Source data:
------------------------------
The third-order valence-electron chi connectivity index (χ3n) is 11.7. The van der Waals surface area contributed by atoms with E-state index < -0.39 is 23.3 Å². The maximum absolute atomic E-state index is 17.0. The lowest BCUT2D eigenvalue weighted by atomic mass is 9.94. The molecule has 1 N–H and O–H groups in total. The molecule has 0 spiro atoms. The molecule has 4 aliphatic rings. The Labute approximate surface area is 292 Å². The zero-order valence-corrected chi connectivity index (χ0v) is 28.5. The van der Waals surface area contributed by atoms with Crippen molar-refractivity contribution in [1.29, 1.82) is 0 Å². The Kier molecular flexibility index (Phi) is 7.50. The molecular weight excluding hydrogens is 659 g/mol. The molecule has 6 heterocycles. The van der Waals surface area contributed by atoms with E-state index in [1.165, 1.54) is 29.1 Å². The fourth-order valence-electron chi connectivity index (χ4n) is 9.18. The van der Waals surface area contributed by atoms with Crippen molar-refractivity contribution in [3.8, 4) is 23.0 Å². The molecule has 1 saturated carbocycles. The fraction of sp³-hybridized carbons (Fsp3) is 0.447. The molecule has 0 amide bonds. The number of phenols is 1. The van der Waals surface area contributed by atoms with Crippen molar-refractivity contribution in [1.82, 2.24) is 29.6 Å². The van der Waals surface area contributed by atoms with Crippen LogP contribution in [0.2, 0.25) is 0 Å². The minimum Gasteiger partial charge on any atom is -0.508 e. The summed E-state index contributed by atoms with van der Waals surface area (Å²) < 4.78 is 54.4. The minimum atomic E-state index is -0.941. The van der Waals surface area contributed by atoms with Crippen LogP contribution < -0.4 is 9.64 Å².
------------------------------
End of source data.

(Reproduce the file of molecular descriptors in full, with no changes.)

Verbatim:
The third-order valence-electron chi connectivity index (χ3n) is 11.7. The van der Waals surface area contributed by atoms with E-state index < -0.39 is 23.3 Å². The maximum absolute atomic E-state index is 17.0. The lowest BCUT2D eigenvalue weighted by atomic mass is 9.94. The molecule has 1 N–H and O–H groups in total. The molecule has 0 spiro atoms. The molecule has 4 aliphatic rings. The Labute approximate surface area is 292 Å². The zero-order valence-corrected chi connectivity index (χ0v) is 28.5. The van der Waals surface area contributed by atoms with Crippen molar-refractivity contribution in [1.29, 1.82) is 0 Å². The Kier molecular flexibility index (Phi) is 7.50. The molecular weight excluding hydrogens is 659 g/mol. The molecule has 6 heterocycles. The van der Waals surface area contributed by atoms with E-state index in [1.165, 1.54) is 29.1 Å². The fourth-order valence-electron chi connectivity index (χ4n) is 9.18. The van der Waals surface area contributed by atoms with Crippen molar-refractivity contribution in [3.8, 4) is 23.0 Å². The molecule has 1 saturated carbocycles. The fraction of sp³-hybridized carbons (Fsp3) is 0.447. The molecule has 0 amide bonds. The number of phenols is 1. The van der Waals surface area contributed by atoms with Crippen molar-refractivity contribution in [1.82, 2.24) is 29.6 Å². The van der Waals surface area contributed by atoms with Crippen LogP contribution in [0.2, 0.25) is 0 Å². The minimum Gasteiger partial charge on any atom is -0.508 e. The summed E-state index contributed by atoms with van der Waals surface area (Å²) < 4.78 is 54.4. The minimum atomic E-state index is -0.941. The van der Waals surface area contributed by atoms with Crippen LogP contribution < -0.4 is 9.64 Å².